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Wednesday 24 March 2010

Scarlett and Mia

Recently, I received an email from a reader asking me about the origin of one of my characters in Washington Shadow. Writers are often asked questions like this - and they are not always easy to answer. Where do the characters come from? Out of your head, of course. But how?

In both The Maze of Cadiz and Washington Shadow, none of the speaking characters were based directly on real people. Some of my characters grew from a stray phrase, or a tone of voice heard long ago. Place these voices in your chosen setting and, if you give them time, they begin to grow. This does not mean that the characters take over - that’s wistful hokum, you are always in control - but as well as the conscious decisions you make as you build the character, there is an important subconscious process at work. Your mind makes links between the different experiences you have in your mental store.

Something similar happens to us as readers when we are presented with a character in a novel. We use our own personal store of memories and experience, and set about filling in the gaps and completing the character for ourselves.

This reminds me of a television programme I saw a long time ago, in which André Previn was talking about the important role of music in films, and how much it contributed to our impression of the images we were seeing. He illustrated this by showing a very brief scene he had filmed. A young woman is sitting at a table head down, and then looks up with a completely neutral expression. The woman was Mia Farrow, who he was married to at the time. This scene was shown first with no sound track, then twice more with different accompanying music as she looks up. Nothing else. The intriguing thing was that she definitely looked happy in one showing, then alarmed in the next. All that had actually changed was the musical accompaniment.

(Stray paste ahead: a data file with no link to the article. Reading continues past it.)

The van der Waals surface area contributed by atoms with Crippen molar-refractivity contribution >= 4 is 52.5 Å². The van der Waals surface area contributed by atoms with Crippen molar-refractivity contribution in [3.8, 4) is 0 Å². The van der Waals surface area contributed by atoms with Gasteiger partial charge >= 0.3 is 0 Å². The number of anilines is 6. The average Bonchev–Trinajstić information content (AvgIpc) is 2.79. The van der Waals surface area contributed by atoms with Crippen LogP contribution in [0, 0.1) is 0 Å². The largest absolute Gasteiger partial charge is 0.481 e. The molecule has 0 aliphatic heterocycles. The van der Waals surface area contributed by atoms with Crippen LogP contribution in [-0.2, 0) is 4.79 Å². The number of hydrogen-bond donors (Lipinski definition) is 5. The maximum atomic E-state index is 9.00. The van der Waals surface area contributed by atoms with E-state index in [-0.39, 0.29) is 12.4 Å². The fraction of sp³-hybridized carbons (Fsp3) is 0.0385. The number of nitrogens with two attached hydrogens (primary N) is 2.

We have our own personal sound track of experience in our heads, which springs into action when we read. In one sense, the writer’s job is to give us the note from where to begin.

The result varies tremendously from reader to reader. An interesting development for me is that some readers apparently use actors for the characters. One reader told me that Katherine, in Washington Shadow, is played in his mind by Scarlett Johansson.

That is stardust!

Friday 12 March 2010

Washington Shadow - Paperback Cover

The paperback of Washington Shadow, is due out in August - in time for holiday reading!

This is the new cover to look out for.